China will contribute more than one-fifth of the total increase in the world’s gross domestic product in the five years through 2026, according to Bloomberg calculations based on IMF forecasts published Tuesday. Global GDP is expected to rise by more than $28 trillion to $122 trillion over that period, after falling $2.8 trillion last year in the biggest peacetime shock to output since the Great Depression.
The U.S. and India will be the second and third-biggest contributors to global growth in the period, according to the IMF, with Japan and Germany rounding out the top five.
Overall, the IMF forecasts that the global economy will expand 6% this year, before slowing toward a 3% pace by 2026. It also warned that growth in the coming expansion may be unevenly spread, with developing economies expected to have bigger losses and slower recoveries.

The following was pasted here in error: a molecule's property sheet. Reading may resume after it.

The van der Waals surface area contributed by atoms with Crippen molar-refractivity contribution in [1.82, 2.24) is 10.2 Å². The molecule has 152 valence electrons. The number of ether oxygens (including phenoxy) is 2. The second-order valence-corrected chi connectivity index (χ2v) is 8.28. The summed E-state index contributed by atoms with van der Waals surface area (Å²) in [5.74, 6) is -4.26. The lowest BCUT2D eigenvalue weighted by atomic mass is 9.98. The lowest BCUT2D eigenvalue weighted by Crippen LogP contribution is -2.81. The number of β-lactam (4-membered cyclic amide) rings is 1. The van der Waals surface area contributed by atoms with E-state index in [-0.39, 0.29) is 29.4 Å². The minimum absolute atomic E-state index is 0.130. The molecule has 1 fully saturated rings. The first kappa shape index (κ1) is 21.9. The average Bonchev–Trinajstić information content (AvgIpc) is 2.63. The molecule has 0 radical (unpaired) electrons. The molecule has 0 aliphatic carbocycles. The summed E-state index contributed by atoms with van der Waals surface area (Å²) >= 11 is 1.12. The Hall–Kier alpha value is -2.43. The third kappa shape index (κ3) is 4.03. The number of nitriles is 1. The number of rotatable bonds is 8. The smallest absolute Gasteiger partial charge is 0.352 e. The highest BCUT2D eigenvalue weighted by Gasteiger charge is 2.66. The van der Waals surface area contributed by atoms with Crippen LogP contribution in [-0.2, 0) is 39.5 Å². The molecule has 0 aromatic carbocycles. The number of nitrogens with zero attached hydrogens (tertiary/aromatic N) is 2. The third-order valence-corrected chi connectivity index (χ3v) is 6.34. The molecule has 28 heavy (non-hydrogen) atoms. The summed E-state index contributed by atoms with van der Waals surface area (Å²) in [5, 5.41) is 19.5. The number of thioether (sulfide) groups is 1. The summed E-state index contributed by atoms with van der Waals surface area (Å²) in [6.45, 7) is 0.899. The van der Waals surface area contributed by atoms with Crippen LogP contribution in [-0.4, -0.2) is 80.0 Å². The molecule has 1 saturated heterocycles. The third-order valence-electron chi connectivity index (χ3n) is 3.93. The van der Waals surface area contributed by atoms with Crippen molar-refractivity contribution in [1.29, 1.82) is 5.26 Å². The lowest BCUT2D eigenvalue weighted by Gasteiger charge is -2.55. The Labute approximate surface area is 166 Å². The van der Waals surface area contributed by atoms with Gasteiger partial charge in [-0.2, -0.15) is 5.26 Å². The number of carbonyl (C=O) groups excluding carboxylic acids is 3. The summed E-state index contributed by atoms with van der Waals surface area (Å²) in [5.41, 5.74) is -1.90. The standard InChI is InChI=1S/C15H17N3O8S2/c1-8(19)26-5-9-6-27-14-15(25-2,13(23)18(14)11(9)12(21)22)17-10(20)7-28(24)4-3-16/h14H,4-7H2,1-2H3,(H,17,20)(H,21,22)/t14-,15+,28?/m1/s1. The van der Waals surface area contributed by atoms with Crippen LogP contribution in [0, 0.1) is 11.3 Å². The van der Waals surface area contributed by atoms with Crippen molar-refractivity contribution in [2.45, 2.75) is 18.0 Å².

“Income inequality is likely to increase significantly because of the pandemic,” the Fund said in its World Economic Outlook report. “Close to 95 million more people are estimated to have fallen below the threshold of extreme poverty in 2020 compared with pre-pandemic projections.”
One reason for the divergence is the faster-than-expected recovery in the U.S. It’s the only large economy where the IMF’s GDP forecast for 2022 is actually higher now than it was before the pandemic.
Rising U.S. interest rates could pose a threat to recovery in highly leveraged emerging-market and developing economies, IMF Chief Economist Gita Gopinath wrote in a blog post.
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